Peter Sutch, Cardiff University
The importance and complexity of our political, economic and environmental relationship to the sea makes the evolution of a contemporary normative vision of the maritime essential. We need Blue Justice for the blue economy and for the increasingly contentious politics of the maritime. In this blog I want to make a plea for a renewed political theory of the Maritime – A second Grotian moment that generates a Mare Iustitia rather than a Mare Liberum.
In a recent and fascinating piece on this website, Barry J. Ryan urged a critical engagement with the sea and its architecture of freedom and argued persuasively for a normative vision for the sea. Because readers of this blog will have access to that work I want to start there and begin to outline the contours of blue justice. Barry Ryan took the tensions between the freedom of the sea and the idea that the sea is the common heritage of mankind (as well as our outdated distinction between politics on land and politics at sea) as the starting point for his critical and normative argument. He also showed how powerful states carve up this common heritage securing for themselves, rather than mankind, the commercial and military benefits of our common freedom of the sea. We can learn a lot from this – we clearly need normative principles that encourage us to pursue activities in the maritime with at least some concession to the common good. But the foundations of blue justice are such that determining the common good is even more complex than this suggests. The multiple and fragmented legal frameworks that apply to the sea divide the maritime as much as the freedom grabbing of littoral states. Read more →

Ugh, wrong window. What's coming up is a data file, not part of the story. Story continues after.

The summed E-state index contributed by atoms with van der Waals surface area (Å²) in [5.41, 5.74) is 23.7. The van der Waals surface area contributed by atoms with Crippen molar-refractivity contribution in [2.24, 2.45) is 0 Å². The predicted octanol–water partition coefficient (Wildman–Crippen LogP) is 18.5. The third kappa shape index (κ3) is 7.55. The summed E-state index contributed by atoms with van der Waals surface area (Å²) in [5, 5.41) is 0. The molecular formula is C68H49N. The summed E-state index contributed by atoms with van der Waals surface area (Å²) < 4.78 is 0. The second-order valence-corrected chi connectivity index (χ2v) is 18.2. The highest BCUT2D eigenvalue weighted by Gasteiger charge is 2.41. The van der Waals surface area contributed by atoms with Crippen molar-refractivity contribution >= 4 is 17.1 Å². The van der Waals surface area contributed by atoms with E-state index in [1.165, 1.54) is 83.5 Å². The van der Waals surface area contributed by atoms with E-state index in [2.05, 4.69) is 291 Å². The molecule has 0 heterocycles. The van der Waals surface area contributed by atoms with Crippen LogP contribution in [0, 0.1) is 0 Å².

Barry J Ryan, Keele University
We should be embarrassed that so little has been written about the politics of the sea in the field of International Relations (IR). Traditionally limited to the study of relations between states, even the cultural turn that so reinvigorated scholarship in IR a few decades ago has maintained the focus of research on political phenomena that occur on land. Flicking through a basic textbook in IR one would be forgiven for concluding that IR is a landlocked discipline. As a discipline, its knowledge of the role played by the sea in global history is, simply put, too basic and thus dangerous. More often than not it comes down to simplistic statements about the freedom of the sea that are too rarely critically challenged. The danger lies when maritime commentary bases its analysis on this freedom, writing about it as though it has always existed, that it is sacrosanct and that it must be maintained for the good of humanity. Military intervention is usually justified on the basis that the freedom of the sea is a fundamental principle of human progress. The open sea, we are told, must be secured, for commercial reasons, for environmental reasons, and for moral reasons. Read more →